No question Pete Seeger was one of the iconic figures of the 20th century, the king of sing-along, champion of American and world folk music, a man with a point of view and a voice and banjo to put it through.
Pete was about the common good, and though over the years his activism put him at odds with the powers that be, he held fast to his views and foremost the idea that voices raised together in song could make a difference for the better. Pete was right about that, and the proof is in every note he sang and the legacy he left behind.
I first met Pete in 1975, when I interviewed him on the occasion of the 25th anniversary of Sing Out! the folk music magazine that he, Woody Guthrie and others started back in 1950. A few times over the years, I invited Pete to come to Central Pennsylvania to perform. He had a number of interesting ties to the region.
For one, the Alan Seeger Natural Area, about 20 miles southeast of State College, was named for his uncle, a poet and adventurer who, while serving in the French Foreign Legion, died during World War I at the Battle of the Somme. Also, Pete’s father, Charles, the noted folklorist, had a close kinship with Samuel Bayard, a Penn State professor and distinguished folklorist/song collector in his own right (and a mentor to me when I was a Penn State undergrad). Lastly, Pete shared concert stages early in his career with Penn State professor and author Bernie Asbel, with Asbel on at least one occasion getting top billing. (He had the poster to prove it framed on his living room wall.)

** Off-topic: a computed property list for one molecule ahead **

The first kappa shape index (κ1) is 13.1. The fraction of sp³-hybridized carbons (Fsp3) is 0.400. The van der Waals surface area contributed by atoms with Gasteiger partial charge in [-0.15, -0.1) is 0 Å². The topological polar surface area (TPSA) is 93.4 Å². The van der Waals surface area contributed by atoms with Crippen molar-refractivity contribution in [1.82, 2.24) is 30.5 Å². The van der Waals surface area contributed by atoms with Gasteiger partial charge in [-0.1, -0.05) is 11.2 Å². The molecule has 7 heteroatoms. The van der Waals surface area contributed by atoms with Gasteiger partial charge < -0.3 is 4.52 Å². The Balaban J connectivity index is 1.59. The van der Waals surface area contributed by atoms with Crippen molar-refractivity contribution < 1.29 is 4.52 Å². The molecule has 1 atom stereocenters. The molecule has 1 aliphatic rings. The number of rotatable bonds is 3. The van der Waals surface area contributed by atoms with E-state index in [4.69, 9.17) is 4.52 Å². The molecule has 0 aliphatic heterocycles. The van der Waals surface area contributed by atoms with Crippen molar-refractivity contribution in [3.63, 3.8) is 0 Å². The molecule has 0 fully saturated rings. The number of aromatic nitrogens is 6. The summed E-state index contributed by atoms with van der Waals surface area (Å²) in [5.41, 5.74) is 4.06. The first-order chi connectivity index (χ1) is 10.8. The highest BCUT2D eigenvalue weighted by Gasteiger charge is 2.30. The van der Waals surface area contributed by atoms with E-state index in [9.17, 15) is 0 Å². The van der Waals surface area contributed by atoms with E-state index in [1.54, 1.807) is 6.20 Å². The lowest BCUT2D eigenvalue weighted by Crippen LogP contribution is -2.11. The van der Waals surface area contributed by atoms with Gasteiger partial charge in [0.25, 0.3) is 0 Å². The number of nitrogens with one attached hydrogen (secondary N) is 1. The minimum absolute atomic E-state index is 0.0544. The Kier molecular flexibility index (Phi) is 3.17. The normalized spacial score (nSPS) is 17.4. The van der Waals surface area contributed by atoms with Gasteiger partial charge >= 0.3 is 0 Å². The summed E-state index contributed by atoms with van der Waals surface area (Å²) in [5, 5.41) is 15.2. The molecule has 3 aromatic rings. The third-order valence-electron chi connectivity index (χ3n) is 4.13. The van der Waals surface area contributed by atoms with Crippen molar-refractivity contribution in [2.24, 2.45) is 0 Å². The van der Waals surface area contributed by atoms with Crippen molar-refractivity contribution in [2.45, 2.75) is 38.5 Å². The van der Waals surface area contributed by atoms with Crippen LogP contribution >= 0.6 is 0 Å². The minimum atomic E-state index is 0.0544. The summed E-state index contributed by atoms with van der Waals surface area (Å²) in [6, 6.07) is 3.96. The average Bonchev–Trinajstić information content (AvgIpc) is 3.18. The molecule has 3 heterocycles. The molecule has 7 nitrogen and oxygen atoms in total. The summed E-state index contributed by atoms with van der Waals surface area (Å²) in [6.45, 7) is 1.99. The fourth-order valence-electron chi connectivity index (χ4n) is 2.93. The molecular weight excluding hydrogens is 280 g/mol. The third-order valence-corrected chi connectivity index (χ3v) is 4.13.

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For one reason or another, we were never able to make a local Pete Seeger appearance happen. Then, in 2012, in partnership with the Guthrie family and the Grammy Museum, I spearheaded a Penn State conference celebrating the life and legacy of Woody Guthrie. The event was one of several nationwide marking Woody’s 100th birthday. Once again, I invited Pete. He wanted to come, but now age and his desire to stay close to his ailing wife, Toshi, prevented him. Pete told me that he thought honoring Woody was an important thing to do, so he invited me to his home in New York to film an interview to be shown at the Penn State conference.
My wife, Joyce, and I drove to Pete’s home on a hilltop overlooking the Hudson River. Pete and I sat knee to knee in his front yard, my camera between us. We talked about Woody, the start of the folk song magazines Sing Out! and People’s Songs, the influence of Pete’s father and the origin of a famous folk song, “Union Maid.” Pete’s wife died the year after our visit, and we lost Pete at age 94 in January.
The OLLI course, “Pete Seeger: A Video Interview on Woody Guthrie, the Power of Song and the Folk Process,” will show the short film I made from the conversation with Pete as well as anecdotes from that experience.
OLLI courses are open to all adults. There are no grades or tests; the only requirement is a love for learning. To register for this course, go to www.olli.psu.edu or call 867-4278.